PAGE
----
I first heard about it from Jim B., formerly of Hoboken but now a solid citizen of Mount Laurel. He emailed me soon after discovering this blog: "Helmers is on the corner of 11th and Washington. It looks just like it did in the early 1950's. Food and bar look the same too. We used to get the following:

* Steak sandwiches with tons of butter
* A mustard pickle mixture
* The mother would be by the bar with desserts which always had cake and strawberry. In the 1970's we would take my daughter there and she always had the strawberries. Now she goes back to Hoboken for the dancing and eating."

Well, that sounds pretty good. Hoboken b-&-r known as Downtown Chick told me that it was burned out completely and rebuilt to look exactly as it had. Knowing she was Italian I asked what she ate, and she said, "Steak sandwich, whaddya think? I'm gonna get sauerbraten?"

I met one of those who worked on the restoration and he promised to meet me there for a drink one day. I tried to set it up this weekend, but it didn't happen, and I kept thinking about that steak sandwich.

I slept late this A.M. after my show business adventure, but decided to treat myself after my gym experience on 14th Street. I went into Helmers' and ordered a steak sandwich to go. While waiting, I saw the huge list of beers and observed that the guys at the bar were drinking some light-colored brew out of dainty steins of some kind, with a slice of orange! Never saw that before.

I confess I'm not much on beer, so I wouldn't know. I Googled "slice of orange in beer" and discovered the practice has been encourage by a Coors product which is cloudy in color and said to be enhanced by the taste of orange. These guys were not drinking anything cloudy.

I waited and waited for my order. I checked out the menu and saw that the most German thing was wiener schnitzel, which I love, but there were also some bauernwurst dishes and a wurst platter. I liked the lady behind the counter. It seemed a family kind of place, redolent of beer and kraut. Not fancy like the Elysian, but homey and folksy. The service was very slow for the specialty of the house, and when I got it home, I confess I was underwhelmed. If it hadn't been for the home fries and the buttered toast beneath the slices of not-tender beef I might actually have given Helmers' of Hoboken a bad review.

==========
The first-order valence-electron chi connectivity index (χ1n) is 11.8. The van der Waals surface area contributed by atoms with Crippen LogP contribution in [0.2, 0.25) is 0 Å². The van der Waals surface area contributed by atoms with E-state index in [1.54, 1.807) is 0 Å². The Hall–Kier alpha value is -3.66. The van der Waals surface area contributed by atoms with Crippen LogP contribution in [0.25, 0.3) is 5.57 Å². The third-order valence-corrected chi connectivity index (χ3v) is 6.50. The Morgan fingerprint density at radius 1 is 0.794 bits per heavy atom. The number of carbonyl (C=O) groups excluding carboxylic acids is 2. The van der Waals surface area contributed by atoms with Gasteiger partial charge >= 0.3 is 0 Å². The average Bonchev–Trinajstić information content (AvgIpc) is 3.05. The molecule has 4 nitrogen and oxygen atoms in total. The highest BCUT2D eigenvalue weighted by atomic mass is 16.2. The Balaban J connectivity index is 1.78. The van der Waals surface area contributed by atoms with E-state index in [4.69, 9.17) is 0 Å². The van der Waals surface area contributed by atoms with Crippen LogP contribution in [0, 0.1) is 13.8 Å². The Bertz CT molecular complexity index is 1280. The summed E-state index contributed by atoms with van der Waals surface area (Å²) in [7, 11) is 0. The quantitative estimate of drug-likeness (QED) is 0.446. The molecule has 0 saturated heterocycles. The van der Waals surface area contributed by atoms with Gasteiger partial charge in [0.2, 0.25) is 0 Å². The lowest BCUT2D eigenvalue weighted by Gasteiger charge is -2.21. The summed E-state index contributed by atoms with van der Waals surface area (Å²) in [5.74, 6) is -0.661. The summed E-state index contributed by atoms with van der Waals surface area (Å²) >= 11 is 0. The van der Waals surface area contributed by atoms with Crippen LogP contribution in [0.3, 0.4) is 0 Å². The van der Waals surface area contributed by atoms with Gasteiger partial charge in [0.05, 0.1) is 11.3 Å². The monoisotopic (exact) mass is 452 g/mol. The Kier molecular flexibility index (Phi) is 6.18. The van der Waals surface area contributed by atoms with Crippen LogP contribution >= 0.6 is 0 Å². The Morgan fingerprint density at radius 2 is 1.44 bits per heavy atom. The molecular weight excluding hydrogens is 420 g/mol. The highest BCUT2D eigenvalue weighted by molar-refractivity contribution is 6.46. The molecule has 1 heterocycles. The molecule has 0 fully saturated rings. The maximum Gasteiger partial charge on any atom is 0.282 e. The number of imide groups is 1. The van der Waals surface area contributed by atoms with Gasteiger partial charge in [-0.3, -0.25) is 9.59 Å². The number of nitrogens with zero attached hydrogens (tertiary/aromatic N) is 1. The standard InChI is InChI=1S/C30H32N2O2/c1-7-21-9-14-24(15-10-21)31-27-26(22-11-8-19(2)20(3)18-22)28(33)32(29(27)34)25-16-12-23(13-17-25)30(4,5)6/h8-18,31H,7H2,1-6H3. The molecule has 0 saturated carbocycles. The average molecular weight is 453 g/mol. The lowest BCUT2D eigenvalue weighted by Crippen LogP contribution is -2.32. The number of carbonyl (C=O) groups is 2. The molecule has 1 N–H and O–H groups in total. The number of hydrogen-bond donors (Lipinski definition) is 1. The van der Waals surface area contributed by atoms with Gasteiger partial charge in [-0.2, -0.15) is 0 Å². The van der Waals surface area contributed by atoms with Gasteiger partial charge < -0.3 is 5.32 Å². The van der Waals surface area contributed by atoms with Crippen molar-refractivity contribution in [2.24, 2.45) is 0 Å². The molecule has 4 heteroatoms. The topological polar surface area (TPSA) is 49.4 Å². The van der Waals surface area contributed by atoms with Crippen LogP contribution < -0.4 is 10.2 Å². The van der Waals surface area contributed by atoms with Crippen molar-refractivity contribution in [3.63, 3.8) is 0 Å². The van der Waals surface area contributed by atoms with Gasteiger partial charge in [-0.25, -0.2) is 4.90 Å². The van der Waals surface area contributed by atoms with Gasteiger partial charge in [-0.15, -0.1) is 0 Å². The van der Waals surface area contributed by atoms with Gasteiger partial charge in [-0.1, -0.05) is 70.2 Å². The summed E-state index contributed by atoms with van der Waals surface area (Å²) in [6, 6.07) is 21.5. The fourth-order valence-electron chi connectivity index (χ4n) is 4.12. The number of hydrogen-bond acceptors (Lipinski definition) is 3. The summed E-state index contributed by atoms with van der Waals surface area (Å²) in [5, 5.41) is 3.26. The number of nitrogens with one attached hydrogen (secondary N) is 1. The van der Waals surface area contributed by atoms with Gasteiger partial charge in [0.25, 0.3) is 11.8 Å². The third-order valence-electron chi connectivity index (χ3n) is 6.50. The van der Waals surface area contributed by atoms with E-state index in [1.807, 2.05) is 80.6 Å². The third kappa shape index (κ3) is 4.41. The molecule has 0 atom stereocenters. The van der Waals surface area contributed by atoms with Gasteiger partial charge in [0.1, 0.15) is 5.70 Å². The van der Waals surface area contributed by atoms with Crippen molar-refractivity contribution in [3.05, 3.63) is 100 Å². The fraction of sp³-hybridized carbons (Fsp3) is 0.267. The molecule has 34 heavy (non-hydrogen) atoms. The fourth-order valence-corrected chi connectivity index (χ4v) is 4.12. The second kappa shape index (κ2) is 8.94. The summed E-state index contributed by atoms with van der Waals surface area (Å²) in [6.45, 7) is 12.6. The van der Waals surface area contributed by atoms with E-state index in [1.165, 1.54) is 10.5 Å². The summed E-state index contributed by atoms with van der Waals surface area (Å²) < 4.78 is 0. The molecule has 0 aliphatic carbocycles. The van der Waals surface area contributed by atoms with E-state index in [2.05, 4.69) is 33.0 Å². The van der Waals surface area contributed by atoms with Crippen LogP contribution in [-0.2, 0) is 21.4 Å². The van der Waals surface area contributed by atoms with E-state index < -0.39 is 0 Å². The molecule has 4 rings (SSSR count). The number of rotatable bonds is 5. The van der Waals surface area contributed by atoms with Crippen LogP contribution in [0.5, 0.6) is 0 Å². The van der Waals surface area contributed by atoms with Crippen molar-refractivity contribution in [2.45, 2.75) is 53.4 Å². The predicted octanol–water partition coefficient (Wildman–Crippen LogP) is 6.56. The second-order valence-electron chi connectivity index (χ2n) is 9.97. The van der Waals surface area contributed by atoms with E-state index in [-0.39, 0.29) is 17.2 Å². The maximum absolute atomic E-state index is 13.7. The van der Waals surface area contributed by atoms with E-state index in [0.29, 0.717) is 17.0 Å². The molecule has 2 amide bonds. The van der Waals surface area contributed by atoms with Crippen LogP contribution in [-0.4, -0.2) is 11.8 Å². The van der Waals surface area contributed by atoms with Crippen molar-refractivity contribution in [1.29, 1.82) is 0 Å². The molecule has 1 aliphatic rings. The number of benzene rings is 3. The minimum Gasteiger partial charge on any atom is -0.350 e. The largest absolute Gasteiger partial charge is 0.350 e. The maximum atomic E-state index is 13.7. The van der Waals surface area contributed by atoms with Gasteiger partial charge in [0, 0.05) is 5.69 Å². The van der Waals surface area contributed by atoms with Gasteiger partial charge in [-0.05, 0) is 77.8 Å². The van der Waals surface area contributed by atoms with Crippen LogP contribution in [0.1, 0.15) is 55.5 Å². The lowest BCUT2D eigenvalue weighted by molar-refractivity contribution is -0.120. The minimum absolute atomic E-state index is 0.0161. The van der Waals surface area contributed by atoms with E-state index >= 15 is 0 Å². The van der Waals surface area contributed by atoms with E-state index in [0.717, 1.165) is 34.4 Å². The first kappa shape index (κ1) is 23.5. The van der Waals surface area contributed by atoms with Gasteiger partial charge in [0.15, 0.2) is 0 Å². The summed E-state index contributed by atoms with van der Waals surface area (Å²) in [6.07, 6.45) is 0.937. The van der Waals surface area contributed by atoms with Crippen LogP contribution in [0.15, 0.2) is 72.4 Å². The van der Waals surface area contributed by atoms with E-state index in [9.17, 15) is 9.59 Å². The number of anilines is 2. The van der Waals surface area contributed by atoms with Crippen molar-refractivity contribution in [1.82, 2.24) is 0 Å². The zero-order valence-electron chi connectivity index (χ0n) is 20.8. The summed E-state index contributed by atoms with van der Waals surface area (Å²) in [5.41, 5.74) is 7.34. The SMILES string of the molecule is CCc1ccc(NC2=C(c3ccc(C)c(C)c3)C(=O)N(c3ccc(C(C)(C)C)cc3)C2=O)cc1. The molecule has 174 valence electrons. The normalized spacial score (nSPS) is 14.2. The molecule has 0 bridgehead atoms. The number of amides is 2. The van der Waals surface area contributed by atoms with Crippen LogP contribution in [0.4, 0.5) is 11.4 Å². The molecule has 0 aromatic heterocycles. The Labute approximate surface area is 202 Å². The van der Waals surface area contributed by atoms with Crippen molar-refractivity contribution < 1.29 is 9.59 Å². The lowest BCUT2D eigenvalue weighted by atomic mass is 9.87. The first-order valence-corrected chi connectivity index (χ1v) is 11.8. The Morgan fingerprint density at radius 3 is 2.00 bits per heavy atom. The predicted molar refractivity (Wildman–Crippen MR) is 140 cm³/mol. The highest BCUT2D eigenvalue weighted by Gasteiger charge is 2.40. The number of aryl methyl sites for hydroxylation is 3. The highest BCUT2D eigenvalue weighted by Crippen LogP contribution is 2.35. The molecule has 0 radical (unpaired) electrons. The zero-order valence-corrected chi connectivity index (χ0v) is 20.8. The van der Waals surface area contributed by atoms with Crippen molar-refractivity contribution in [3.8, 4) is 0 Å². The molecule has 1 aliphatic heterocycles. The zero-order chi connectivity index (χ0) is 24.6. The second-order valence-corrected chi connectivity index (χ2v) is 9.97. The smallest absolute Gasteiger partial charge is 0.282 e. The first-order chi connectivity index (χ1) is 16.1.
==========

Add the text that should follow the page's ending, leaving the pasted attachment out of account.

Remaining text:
But I loved the atmosphere and surmised that you don't go there for the food. And when my friend is up for it, I'll go again and drink something German with my wurst platter. Maybe I'll go ahead and put a slice of orange in it.

Saturday, October 18, 2008

Back in Show Business

October 18, 2008
It was a good rehearsal. The women in the play are talented and awesome, and the characters they are portraying are uniquely "Old Hoboken." Of a certain age, they are a "sewing circle," meeting on a regular basis where they drop any pretense of being ladies, they can talk openly of sex and the earthy side of the filming of On the Waterfront. They rehash old quarrels, mourn old friends ("She was the greatest slut who ever lived."), open old wounds, and settle old scores right before our eyes.

It is not a play that would have gone over in Fairhope. In Hoboken, it'll bring the house down.

In fact, this is a workshop reading, and I'm the outsider, the narrator who sits on the side and reads stage directions when it might clear up for the audience what action is going on in the play. The actresses were all in appropriate costumes last night, but I just came in my jeans and will wear all black tomorrow. I am an adjunct to the production, a retiree who writes a blog about Hoboken. This theatrical debut is a perfect beginning of the end of my first year in Hoboken.